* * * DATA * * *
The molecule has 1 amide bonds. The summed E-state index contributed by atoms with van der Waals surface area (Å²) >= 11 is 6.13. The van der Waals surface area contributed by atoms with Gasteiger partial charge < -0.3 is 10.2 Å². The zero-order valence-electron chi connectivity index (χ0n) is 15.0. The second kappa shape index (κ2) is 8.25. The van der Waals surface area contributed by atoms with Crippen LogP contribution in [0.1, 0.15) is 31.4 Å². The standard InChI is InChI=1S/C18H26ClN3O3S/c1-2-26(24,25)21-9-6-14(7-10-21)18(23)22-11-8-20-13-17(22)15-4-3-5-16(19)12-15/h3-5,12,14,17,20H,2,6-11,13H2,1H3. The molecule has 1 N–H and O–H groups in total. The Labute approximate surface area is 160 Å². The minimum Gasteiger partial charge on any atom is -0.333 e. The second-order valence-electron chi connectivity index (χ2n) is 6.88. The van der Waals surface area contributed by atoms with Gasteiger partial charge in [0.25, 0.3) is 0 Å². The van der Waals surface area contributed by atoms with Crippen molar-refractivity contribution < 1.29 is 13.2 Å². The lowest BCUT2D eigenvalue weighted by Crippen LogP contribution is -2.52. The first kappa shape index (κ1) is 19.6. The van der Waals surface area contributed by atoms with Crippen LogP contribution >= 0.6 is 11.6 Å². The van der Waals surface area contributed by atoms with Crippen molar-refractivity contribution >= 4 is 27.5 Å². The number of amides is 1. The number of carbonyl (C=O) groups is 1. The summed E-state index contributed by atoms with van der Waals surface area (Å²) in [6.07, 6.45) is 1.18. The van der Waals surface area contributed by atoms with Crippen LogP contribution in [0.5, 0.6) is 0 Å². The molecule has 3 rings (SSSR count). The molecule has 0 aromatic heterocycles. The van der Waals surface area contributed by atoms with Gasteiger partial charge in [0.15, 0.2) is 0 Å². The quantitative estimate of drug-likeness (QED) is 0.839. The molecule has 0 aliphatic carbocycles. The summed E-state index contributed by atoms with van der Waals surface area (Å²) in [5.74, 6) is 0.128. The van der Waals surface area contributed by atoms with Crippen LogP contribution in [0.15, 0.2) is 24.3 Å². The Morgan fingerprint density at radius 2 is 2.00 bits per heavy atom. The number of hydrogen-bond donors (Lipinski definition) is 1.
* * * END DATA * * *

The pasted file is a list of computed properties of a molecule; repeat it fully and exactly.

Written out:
The molecule has 1 amide bonds. The summed E-state index contributed by atoms with van der Waals surface area (Å²) >= 11 is 6.13. The van der Waals surface area contributed by atoms with Gasteiger partial charge < -0.3 is 10.2 Å². The zero-order valence-electron chi connectivity index (χ0n) is 15.0. The second kappa shape index (κ2) is 8.25. The van der Waals surface area contributed by atoms with Crippen LogP contribution in [0.1, 0.15) is 31.4 Å². The standard InChI is InChI=1S/C18H26ClN3O3S/c1-2-26(24,25)21-9-6-14(7-10-21)18(23)22-11-8-20-13-17(22)15-4-3-5-16(19)12-15/h3-5,12,14,17,20H,2,6-11,13H2,1H3. The molecule has 1 N–H and O–H groups in total. The Labute approximate surface area is 160 Å². The minimum Gasteiger partial charge on any atom is -0.333 e. The second-order valence-electron chi connectivity index (χ2n) is 6.88. The van der Waals surface area contributed by atoms with Gasteiger partial charge in [0.25, 0.3) is 0 Å². The van der Waals surface area contributed by atoms with Crippen molar-refractivity contribution < 1.29 is 13.2 Å². The lowest BCUT2D eigenvalue weighted by Crippen LogP contribution is -2.52. The first kappa shape index (κ1) is 19.6. The van der Waals surface area contributed by atoms with Crippen LogP contribution >= 0.6 is 11.6 Å². The van der Waals surface area contributed by atoms with Crippen molar-refractivity contribution >= 4 is 27.5 Å². The number of amides is 1. The number of carbonyl (C=O) groups is 1. The summed E-state index contributed by atoms with van der Waals surface area (Å²) in [6.07, 6.45) is 1.18. The van der Waals surface area contributed by atoms with Crippen LogP contribution in [0.5, 0.6) is 0 Å². The molecule has 3 rings (SSSR count). The molecule has 0 aromatic heterocycles. The van der Waals surface area contributed by atoms with Gasteiger partial charge in [0.15, 0.2) is 0 Å². The quantitative estimate of drug-likeness (QED) is 0.839. The molecule has 0 aliphatic carbocycles. The summed E-state index contributed by atoms with van der Waals surface area (Å²) in [5.74, 6) is 0.128. The van der Waals surface area contributed by atoms with Crippen LogP contribution in [0.15, 0.2) is 24.3 Å². The Morgan fingerprint density at radius 2 is 2.00 bits per heavy atom. The number of hydrogen-bond donors (Lipinski definition) is 1.